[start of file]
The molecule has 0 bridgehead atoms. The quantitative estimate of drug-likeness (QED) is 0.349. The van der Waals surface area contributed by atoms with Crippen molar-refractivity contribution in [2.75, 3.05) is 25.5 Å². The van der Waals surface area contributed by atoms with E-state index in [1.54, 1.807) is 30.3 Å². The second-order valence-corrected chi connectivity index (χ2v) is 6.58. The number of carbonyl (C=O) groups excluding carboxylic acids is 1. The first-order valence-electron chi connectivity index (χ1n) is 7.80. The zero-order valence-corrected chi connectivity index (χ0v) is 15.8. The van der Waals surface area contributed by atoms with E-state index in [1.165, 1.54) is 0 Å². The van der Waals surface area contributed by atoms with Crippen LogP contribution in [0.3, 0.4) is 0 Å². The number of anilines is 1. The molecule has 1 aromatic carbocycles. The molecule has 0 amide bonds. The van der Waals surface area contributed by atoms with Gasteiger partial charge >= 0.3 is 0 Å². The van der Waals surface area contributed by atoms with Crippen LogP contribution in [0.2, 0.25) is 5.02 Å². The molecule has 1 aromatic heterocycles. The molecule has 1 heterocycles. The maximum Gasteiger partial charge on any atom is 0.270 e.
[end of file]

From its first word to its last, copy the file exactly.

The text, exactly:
The molecule has 0 bridgehead atoms. The quantitative estimate of drug-likeness (QED) is 0.349. The van der Waals surface area contributed by atoms with Crippen molar-refractivity contribution in [2.75, 3.05) is 25.5 Å². The van der Waals surface area contributed by atoms with E-state index in [1.54, 1.807) is 30.3 Å². The second-order valence-corrected chi connectivity index (χ2v) is 6.58. The number of carbonyl (C=O) groups excluding carboxylic acids is 1. The first-order valence-electron chi connectivity index (χ1n) is 7.80. The zero-order valence-corrected chi connectivity index (χ0v) is 15.8. The van der Waals surface area contributed by atoms with E-state index in [1.165, 1.54) is 0 Å². The van der Waals surface area contributed by atoms with Crippen LogP contribution in [0.3, 0.4) is 0 Å². The number of anilines is 1. The molecule has 1 aromatic carbocycles. The molecule has 0 amide bonds. The van der Waals surface area contributed by atoms with Gasteiger partial charge >= 0.3 is 0 Å². The van der Waals surface area contributed by atoms with Crippen LogP contribution in [0.2, 0.25) is 5.02 Å². The molecule has 1 aromatic heterocycles. The molecule has 1 heterocycles. The maximum Gasteiger partial charge on any atom is 0.270 e.